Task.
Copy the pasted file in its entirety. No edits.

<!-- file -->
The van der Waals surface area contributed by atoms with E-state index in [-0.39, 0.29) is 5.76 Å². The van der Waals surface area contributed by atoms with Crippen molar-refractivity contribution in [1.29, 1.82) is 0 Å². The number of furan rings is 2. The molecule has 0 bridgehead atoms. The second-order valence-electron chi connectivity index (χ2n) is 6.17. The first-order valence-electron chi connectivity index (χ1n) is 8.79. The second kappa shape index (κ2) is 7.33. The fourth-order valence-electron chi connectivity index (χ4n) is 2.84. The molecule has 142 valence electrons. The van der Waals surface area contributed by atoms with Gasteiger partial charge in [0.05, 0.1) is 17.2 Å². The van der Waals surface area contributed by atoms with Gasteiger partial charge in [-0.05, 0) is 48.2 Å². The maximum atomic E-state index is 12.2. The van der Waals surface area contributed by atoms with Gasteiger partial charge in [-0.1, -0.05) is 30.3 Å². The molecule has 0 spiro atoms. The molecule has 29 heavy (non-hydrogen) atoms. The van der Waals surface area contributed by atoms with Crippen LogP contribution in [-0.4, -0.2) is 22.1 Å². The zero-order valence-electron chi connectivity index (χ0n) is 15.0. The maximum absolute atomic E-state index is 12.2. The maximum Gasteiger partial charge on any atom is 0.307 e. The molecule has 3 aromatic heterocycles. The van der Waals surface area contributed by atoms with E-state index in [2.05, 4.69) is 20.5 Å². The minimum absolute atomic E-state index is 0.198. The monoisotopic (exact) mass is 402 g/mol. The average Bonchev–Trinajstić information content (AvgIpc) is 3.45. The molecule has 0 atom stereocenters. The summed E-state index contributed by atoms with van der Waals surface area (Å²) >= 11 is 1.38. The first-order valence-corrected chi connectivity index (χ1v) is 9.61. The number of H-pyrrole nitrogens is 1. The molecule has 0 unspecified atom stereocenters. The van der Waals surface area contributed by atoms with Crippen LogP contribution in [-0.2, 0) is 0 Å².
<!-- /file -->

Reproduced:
The van der Waals surface area contributed by atoms with E-state index in [-0.39, 0.29) is 5.76 Å². The van der Waals surface area contributed by atoms with Crippen molar-refractivity contribution in [1.29, 1.82) is 0 Å². The number of furan rings is 2. The molecule has 0 bridgehead atoms. The second-order valence-electron chi connectivity index (χ2n) is 6.17. The first-order valence-electron chi connectivity index (χ1n) is 8.79. The second kappa shape index (κ2) is 7.33. The fourth-order valence-electron chi connectivity index (χ4n) is 2.84. The molecule has 142 valence electrons. The van der Waals surface area contributed by atoms with Gasteiger partial charge in [0.05, 0.1) is 17.2 Å². The van der Waals surface area contributed by atoms with Gasteiger partial charge in [-0.05, 0) is 48.2 Å². The maximum atomic E-state index is 12.2. The van der Waals surface area contributed by atoms with Gasteiger partial charge in [-0.1, -0.05) is 30.3 Å². The molecule has 0 spiro atoms. The molecule has 29 heavy (non-hydrogen) atoms. The van der Waals surface area contributed by atoms with Crippen LogP contribution in [-0.4, -0.2) is 22.1 Å². The zero-order valence-electron chi connectivity index (χ0n) is 15.0. The maximum absolute atomic E-state index is 12.2. The maximum Gasteiger partial charge on any atom is 0.307 e. The molecule has 3 aromatic heterocycles. The van der Waals surface area contributed by atoms with E-state index in [2.05, 4.69) is 20.5 Å². The minimum absolute atomic E-state index is 0.198. The monoisotopic (exact) mass is 402 g/mol. The average Bonchev–Trinajstić information content (AvgIpc) is 3.45. The molecule has 0 atom stereocenters. The summed E-state index contributed by atoms with van der Waals surface area (Å²) >= 11 is 1.38. The first-order valence-corrected chi connectivity index (χ1v) is 9.61. The number of H-pyrrole nitrogens is 1. The molecule has 0 unspecified atom stereocenters. The van der Waals surface area contributed by atoms with Crippen LogP contribution in [-0.2, 0) is 0 Å².